A summary of events Thursday, June 24, Day 65 of the Gulf of Mexico oil spill that began with the April 20 explosion and fire on the drilling rig Deepwater Horizon, owned by Transocean Ltd. and leased by BP PLC, which is in charge of cleanup and containment. The blast killed 11 workers. Since then, oil has been pouring into the Gulf from a blown-out undersea well.
A cap was back in place on BP’s broken oil well after a deep-sea blunder forced crews to temporarily remove what has been the most effective method so far for containing some of the massive Gulf of Mexico spill. Engineers using remote-controlled submarines repositioned the cap late Wednesday after it had been off for much of the day. It had captured 700,000 gallons of oil in 24 hours before one of the robots bumped into it late in the morning. Bob Dudley, BP’s new point man for the oil response, said crews had done the right thing to remove the cap because fluid seemed to be leaking and could have been a safety hazard.
While the cap was off, clouds of black oil gushed unchecked again at up to 104,000 gallons per hour, though a specialized ship at the surface managed to suck up and incinerate 438,000 gallons. The oil-burning ship is part of an armada floating at the site of the rogue well some 50 miles off the Louisiana coast and the scene below the surface is no less crowded. At least a dozen robotic submarines dangle from ships at the surface on mile-long cables called “umbilicals,” with most of the undersea work taking place within a few hundred yards of the busted well.
In Florida, thick pools of oil washed up along miles of national park and Pensacola Beach shoreline Wednesday, as health advisories against swimming and fishing in the once-pristine waters were extended for 33 miles east from the Alabama line. “It’s pretty ugly, there’s no question about it,” Florida Gov. Charlie Crist said. The oil reeked as it baked in the afternoon heat on a beach that looked as if it had been paved with a 6-foot-wide ribbon of asphalt. Park ranger Bobbie Visnovske said a family found an oily young dolphin beached in the sand in the Gulf Islands National Seashore on Wednesday. Wildlife officers carried it into shallow water to revive it. They later transported it to a rehabilitation center in Panama City, about 100 miles to the east.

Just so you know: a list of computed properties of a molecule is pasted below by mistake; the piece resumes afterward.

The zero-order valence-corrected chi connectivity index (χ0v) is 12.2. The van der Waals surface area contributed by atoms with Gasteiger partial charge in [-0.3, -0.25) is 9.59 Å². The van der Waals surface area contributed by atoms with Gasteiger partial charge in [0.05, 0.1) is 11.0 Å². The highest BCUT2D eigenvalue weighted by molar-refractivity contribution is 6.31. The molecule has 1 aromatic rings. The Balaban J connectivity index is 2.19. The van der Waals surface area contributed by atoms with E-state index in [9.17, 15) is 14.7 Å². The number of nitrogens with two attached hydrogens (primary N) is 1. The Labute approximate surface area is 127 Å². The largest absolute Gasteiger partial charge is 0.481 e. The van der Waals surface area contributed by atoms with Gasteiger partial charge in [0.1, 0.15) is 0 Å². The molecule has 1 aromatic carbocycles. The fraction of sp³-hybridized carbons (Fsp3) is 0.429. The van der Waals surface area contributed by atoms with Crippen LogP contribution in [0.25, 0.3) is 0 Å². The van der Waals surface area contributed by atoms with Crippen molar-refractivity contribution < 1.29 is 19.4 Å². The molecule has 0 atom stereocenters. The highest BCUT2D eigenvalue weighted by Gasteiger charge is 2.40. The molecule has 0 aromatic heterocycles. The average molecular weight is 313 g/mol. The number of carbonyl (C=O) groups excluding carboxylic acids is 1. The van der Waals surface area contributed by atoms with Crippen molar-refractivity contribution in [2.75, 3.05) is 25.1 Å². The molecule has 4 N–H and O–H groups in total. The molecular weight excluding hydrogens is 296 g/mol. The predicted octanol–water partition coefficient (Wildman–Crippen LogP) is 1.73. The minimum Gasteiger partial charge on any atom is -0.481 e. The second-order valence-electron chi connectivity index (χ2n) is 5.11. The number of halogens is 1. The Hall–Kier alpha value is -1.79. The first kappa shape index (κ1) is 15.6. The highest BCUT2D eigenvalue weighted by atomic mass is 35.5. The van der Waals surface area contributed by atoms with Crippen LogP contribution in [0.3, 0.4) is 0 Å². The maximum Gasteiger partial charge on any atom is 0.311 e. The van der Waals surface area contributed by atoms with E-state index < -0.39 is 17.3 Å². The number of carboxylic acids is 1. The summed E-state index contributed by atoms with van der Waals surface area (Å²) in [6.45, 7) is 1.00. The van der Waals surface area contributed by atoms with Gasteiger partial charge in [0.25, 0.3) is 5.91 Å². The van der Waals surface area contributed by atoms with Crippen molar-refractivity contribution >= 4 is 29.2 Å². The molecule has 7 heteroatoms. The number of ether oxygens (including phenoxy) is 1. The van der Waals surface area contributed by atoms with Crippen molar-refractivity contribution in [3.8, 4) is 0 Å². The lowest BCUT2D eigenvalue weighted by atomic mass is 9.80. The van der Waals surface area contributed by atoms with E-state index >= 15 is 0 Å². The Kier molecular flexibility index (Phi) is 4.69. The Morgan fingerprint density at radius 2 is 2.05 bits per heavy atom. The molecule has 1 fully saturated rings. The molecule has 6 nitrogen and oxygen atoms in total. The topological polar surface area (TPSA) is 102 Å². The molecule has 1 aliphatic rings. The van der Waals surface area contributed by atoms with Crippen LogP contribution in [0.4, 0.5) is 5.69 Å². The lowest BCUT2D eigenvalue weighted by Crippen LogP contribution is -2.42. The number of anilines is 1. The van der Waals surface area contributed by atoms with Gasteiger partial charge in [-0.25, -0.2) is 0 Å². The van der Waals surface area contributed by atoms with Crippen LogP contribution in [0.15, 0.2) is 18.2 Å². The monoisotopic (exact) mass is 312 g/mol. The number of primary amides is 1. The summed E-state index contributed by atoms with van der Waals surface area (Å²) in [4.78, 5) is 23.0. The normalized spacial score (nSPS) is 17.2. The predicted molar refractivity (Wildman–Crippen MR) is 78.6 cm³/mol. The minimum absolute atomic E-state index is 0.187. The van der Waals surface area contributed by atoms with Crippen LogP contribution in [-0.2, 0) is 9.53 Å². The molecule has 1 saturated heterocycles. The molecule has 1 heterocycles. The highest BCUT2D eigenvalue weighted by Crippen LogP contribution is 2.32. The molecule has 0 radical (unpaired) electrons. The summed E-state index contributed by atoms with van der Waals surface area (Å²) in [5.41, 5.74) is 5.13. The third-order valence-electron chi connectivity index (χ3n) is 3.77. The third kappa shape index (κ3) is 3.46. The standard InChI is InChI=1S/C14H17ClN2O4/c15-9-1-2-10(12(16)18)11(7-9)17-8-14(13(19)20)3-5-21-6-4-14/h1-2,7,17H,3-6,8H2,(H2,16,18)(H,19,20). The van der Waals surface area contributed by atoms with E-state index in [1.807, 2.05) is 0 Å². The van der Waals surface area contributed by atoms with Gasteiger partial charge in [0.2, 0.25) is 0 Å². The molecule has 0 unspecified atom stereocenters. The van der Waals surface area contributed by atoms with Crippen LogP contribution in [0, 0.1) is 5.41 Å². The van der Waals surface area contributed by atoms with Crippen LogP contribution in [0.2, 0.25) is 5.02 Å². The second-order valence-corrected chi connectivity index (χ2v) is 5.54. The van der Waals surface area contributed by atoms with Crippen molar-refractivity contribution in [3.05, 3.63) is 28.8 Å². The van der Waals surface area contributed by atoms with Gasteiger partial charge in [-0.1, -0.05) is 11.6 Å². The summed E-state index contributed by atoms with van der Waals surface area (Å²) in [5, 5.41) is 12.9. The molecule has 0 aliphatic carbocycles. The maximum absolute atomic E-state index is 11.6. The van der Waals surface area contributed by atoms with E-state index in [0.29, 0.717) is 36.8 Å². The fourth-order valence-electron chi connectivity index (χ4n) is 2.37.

The Obama administration seeks to resurrect a six-month moratorium on deepwater drilling. The Justice Department filed court papers asking U.S. District Judge Martin Feldman to delay his ruling overturning the order to suspend drilling on 33 wells and stop approval of any new deepwater permits. Several companies, including Shell and Marathon Oil, said they would await the outcome of any appeals before they resume drilling. Interior Secretary Ken Salazar said he would issue a new order within the next few days. He said it may allow drilling in areas where reserves and risks are known and is likely to include criteria for when the ban would be lifted.
The man who inherited the Gulf oil spill response from BP’s embattled CEO said Wednesday that Americans have been too quick to blame his company for the environmental disaster now in its third month. “I’m somewhat concerned there is a bit of a rush to justice going on around the investigation and facts,” BP PLC managing director Bob Dudley said after touring a New Orleans wildlife conservation center where oil is cleaned from sea turtles. The Mississippi native said BP has been unusually open about making its internal investigation public and shared information that no other company would.